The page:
The world of comic book fandom is mourning the loss of one of its greatest founding fathers, Steve Ditko. When it comes to his contributions, there’s so much more to the man than the fact that he helped create Doctor Strange and Spider-Man, as most articles are stating is the most important aspect of his career. Although these characters are extremely crucial to the world of comics and blockbuster films, his life should be explored further.
While growing up in Pennsylvania, Ditko’s fascination with comic strips was sparked by his father. His first love was Batman, as well as Will Eisner’s The Spirit. This passion carried into his military service in Post-War Germany, where he drew in a newspaper geared toward American soldiers. After he was discharged, he was under the mentorship of Batman artist Jerry Robinson, and by 1953 he was working in the field professionally.
During this time he began writing romance and science fiction stories to make money and gain recognition and received an opportunity to work with two other legends in the field, Joe Simon and Jack Kirby. He then began working in many different genres of storytelling, including mystery and horror, but took a hiatus when he contracted tuberculosis and returned home to recuperate.
After four years of praised and amazing work, he left the glory of Marvel apparently due to a falling out with Stan Lee. Stories have detailed that the argument was based on a disagreement revolving around the Green Goblin, but Lee’s said in the past that the two never had an actual friendship out of the workplace.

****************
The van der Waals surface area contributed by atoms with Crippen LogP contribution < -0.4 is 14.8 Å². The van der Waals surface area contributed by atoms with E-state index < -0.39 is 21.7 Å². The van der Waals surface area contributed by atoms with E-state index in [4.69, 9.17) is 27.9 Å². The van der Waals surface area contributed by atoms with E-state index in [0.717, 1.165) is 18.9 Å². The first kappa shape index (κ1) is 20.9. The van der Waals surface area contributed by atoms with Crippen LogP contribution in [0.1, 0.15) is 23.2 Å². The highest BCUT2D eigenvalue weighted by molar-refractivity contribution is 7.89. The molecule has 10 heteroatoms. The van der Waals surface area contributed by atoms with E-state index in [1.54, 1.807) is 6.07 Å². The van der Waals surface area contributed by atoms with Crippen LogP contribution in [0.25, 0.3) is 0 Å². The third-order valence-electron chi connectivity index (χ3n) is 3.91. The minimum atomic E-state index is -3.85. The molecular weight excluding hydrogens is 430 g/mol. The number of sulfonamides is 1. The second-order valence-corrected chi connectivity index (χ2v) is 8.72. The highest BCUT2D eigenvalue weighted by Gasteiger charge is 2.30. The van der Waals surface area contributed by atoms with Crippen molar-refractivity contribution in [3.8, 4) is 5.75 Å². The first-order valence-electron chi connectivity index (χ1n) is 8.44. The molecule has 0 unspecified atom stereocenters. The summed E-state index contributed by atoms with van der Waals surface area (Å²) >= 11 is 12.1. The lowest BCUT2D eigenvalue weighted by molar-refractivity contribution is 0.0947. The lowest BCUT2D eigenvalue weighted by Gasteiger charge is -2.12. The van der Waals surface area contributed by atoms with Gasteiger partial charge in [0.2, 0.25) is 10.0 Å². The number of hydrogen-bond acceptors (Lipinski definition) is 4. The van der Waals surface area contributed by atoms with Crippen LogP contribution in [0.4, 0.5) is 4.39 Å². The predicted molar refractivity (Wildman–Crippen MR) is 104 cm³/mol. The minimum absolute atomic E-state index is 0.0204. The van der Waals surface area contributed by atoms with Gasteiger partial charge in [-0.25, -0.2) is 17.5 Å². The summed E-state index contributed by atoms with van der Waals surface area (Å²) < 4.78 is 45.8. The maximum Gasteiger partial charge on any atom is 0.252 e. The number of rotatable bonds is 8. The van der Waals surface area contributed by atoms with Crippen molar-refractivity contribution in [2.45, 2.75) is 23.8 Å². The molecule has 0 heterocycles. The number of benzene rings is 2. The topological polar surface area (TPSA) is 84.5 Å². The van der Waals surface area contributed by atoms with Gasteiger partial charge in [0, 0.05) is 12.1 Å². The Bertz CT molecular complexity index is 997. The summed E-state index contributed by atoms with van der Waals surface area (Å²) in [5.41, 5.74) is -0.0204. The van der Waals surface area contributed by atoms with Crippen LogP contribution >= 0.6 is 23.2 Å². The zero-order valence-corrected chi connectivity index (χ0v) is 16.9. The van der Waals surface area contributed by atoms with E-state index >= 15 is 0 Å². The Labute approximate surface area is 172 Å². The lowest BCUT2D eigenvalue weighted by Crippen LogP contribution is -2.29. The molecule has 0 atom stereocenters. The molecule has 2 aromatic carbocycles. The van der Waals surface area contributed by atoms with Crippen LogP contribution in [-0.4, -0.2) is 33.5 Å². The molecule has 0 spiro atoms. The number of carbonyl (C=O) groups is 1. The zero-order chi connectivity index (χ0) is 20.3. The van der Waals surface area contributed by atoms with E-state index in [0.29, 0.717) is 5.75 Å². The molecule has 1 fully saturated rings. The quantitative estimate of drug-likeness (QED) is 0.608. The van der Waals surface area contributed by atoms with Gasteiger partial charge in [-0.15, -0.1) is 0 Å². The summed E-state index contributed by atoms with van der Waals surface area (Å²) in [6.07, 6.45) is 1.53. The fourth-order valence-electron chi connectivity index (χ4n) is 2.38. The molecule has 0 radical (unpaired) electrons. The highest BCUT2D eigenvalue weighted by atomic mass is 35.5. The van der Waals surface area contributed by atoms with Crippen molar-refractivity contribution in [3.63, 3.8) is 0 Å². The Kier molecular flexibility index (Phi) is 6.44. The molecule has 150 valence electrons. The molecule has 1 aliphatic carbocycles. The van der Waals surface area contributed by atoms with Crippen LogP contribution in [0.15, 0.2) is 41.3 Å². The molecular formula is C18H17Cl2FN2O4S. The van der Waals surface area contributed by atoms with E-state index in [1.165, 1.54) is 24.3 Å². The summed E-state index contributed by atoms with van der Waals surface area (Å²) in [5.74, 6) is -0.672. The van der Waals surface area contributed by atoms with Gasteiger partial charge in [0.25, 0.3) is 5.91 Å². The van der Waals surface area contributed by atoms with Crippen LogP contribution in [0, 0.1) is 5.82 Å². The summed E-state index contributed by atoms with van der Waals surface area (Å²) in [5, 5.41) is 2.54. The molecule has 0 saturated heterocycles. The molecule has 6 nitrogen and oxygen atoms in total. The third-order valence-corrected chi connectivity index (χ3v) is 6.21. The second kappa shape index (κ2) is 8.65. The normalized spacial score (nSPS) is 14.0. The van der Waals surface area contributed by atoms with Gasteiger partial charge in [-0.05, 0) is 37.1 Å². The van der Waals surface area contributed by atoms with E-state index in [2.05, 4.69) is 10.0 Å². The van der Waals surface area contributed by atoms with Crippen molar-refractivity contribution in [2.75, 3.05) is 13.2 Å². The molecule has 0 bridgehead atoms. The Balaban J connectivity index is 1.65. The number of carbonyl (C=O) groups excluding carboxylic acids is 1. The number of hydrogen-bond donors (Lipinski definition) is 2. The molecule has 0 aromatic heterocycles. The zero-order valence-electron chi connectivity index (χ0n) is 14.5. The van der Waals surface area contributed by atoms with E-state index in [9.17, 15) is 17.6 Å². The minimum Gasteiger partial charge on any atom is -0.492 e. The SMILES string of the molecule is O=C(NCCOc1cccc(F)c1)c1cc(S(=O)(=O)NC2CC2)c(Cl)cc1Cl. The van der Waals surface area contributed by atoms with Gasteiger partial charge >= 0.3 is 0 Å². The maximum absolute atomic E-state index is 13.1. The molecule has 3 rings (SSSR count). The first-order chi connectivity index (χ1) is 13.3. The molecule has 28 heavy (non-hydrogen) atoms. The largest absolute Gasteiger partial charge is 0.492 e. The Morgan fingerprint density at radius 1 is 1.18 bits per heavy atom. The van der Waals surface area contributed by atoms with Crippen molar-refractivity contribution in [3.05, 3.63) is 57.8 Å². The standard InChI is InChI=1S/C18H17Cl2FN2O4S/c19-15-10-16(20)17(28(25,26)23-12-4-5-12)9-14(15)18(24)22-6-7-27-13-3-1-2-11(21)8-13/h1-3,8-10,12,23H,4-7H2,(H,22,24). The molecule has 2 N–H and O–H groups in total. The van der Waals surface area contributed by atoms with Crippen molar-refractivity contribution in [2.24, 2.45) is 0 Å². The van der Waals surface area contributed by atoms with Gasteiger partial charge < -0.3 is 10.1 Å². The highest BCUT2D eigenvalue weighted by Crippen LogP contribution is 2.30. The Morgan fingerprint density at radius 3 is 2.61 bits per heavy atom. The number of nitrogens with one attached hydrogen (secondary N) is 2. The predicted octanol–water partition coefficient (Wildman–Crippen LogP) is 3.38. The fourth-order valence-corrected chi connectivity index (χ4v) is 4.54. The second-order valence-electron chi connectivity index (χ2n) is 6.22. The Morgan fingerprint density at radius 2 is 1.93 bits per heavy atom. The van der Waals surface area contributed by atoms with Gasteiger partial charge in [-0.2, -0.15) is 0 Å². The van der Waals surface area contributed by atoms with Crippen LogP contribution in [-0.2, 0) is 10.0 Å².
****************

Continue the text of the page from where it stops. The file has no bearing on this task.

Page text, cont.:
When Ditko returned to drawing for Charlton Comics, he had a bit more artistic freedom and began appointing his Objectivist views into his work, which stemmed from his appreciation of the words of Ayn Rand. These beliefs prompted him to create Mr. A while crafting tales for Blue Beetle, The Question and Captain Atom.
Two years later, he made the move to DC Comics and brought life to characters The Creeper and also Hawk and Dove. When he once again returned to Charlton, he also worked for smaller independent companies but bounced from DC and Marvel, a time in his later career where he gave readers Shade, The Changing Man and would breathe new life into already established stories and characters.
From the eighties on, Ditko began to provide work for Eclipse, Dark Horse and a final return to Marvel, which helped re-establish properties like Namor and give fans oddball but highly popular creations like Squirrel Girl. When he disappeared from the thankless spotlight of illustration and storytelling, Ditko was a recluse by choice who believed that his work spoke for him. He rarely gave interviews and turned down many film premieres and public events.
Ditko was never a millionaire for his care and time, but his contributions echo through many years of the page, animation, merchandise, film and now the behemoth that is the Marvel Cinematic Universe. He helped shape so many of our imaginations and is one of the main reasons we’ve loved escaping to these stories since we were children. His tales have become modern mythology, and the man himself will sit eternally upon the Mount Olympus of creation.
From all of who were inspired to create, or simply those who had their minds sparked when it comes to the characters that you helped craft, RIP Steve Ditko, and thank you.